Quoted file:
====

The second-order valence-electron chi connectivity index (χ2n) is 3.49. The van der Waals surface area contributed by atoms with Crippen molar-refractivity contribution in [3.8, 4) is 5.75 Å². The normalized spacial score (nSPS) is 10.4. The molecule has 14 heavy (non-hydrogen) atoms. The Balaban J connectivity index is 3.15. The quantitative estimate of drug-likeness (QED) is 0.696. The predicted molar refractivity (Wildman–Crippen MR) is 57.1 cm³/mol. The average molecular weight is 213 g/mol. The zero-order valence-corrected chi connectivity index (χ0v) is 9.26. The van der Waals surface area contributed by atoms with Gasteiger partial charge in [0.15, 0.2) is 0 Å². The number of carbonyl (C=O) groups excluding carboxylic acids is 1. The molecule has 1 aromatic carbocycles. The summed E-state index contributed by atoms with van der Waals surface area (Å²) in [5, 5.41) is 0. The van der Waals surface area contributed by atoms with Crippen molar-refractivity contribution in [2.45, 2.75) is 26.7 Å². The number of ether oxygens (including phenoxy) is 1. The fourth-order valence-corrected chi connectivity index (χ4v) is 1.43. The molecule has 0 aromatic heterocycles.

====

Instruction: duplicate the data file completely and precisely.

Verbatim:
The second-order valence-electron chi connectivity index (χ2n) is 3.49. The van der Waals surface area contributed by atoms with Crippen molar-refractivity contribution in [3.8, 4) is 5.75 Å². The normalized spacial score (nSPS) is 10.4. The molecule has 14 heavy (non-hydrogen) atoms. The Balaban J connectivity index is 3.15. The quantitative estimate of drug-likeness (QED) is 0.696. The predicted molar refractivity (Wildman–Crippen MR) is 57.1 cm³/mol. The average molecular weight is 213 g/mol. The zero-order valence-corrected chi connectivity index (χ0v) is 9.26. The van der Waals surface area contributed by atoms with Gasteiger partial charge in [0.15, 0.2) is 0 Å². The number of carbonyl (C=O) groups excluding carboxylic acids is 1. The molecule has 1 aromatic carbocycles. The summed E-state index contributed by atoms with van der Waals surface area (Å²) in [5, 5.41) is 0. The van der Waals surface area contributed by atoms with Crippen molar-refractivity contribution in [2.45, 2.75) is 26.7 Å². The number of ether oxygens (including phenoxy) is 1. The fourth-order valence-corrected chi connectivity index (χ4v) is 1.43. The molecule has 0 aromatic heterocycles.